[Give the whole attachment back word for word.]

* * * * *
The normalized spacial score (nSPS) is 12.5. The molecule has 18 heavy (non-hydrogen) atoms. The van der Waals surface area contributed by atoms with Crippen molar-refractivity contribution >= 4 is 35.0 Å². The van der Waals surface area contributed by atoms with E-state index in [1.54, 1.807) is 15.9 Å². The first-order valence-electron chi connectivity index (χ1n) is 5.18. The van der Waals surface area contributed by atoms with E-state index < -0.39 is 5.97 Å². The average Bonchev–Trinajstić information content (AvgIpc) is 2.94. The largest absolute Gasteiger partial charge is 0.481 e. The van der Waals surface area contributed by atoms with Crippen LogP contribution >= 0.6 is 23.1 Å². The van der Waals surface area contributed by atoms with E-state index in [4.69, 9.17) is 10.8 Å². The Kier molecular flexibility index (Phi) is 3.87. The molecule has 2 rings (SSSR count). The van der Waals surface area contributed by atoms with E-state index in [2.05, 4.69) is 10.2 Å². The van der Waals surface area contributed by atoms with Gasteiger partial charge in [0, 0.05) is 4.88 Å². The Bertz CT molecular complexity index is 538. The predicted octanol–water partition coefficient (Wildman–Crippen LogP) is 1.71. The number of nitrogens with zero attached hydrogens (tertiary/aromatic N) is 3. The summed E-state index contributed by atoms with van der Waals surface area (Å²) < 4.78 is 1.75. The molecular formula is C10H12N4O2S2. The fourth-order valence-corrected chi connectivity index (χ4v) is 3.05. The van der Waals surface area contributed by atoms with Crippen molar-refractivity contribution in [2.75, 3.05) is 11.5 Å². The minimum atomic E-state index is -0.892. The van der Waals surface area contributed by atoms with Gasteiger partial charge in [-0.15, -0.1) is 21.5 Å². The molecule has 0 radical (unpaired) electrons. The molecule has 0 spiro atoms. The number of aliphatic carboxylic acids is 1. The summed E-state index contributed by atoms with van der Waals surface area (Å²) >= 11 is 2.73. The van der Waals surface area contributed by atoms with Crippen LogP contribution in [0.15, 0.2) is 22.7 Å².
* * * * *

The normalized spacial score (nSPS) is 12.5. The molecule has 18 heavy (non-hydrogen) atoms. The van der Waals surface area contributed by atoms with Crippen molar-refractivity contribution >= 4 is 35.0 Å². The van der Waals surface area contributed by atoms with E-state index in [1.54, 1.807) is 15.9 Å². The first-order valence-electron chi connectivity index (χ1n) is 5.18. The van der Waals surface area contributed by atoms with E-state index < -0.39 is 5.97 Å². The average Bonchev–Trinajstić information content (AvgIpc) is 2.94. The largest absolute Gasteiger partial charge is 0.481 e. The van der Waals surface area contributed by atoms with Crippen LogP contribution >= 0.6 is 23.1 Å². The van der Waals surface area contributed by atoms with E-state index in [4.69, 9.17) is 10.8 Å². The Kier molecular flexibility index (Phi) is 3.87. The molecule has 2 rings (SSSR count). The van der Waals surface area contributed by atoms with E-state index in [2.05, 4.69) is 10.2 Å². The van der Waals surface area contributed by atoms with Gasteiger partial charge in [0, 0.05) is 4.88 Å². The Bertz CT molecular complexity index is 538. The predicted octanol–water partition coefficient (Wildman–Crippen LogP) is 1.71. The number of nitrogens with zero attached hydrogens (tertiary/aromatic N) is 3. The summed E-state index contributed by atoms with van der Waals surface area (Å²) < 4.78 is 1.75. The molecular formula is C10H12N4O2S2. The fourth-order valence-corrected chi connectivity index (χ4v) is 3.05. The van der Waals surface area contributed by atoms with Crippen molar-refractivity contribution in [2.75, 3.05) is 11.5 Å². The minimum atomic E-state index is -0.892. The van der Waals surface area contributed by atoms with Gasteiger partial charge in [-0.15, -0.1) is 21.5 Å². The molecule has 0 radical (unpaired) electrons. The molecule has 0 spiro atoms. The number of aliphatic carboxylic acids is 1. The summed E-state index contributed by atoms with van der Waals surface area (Å²) >= 11 is 2.73. The van der Waals surface area contributed by atoms with Crippen LogP contribution in [0.15, 0.2) is 22.7 Å².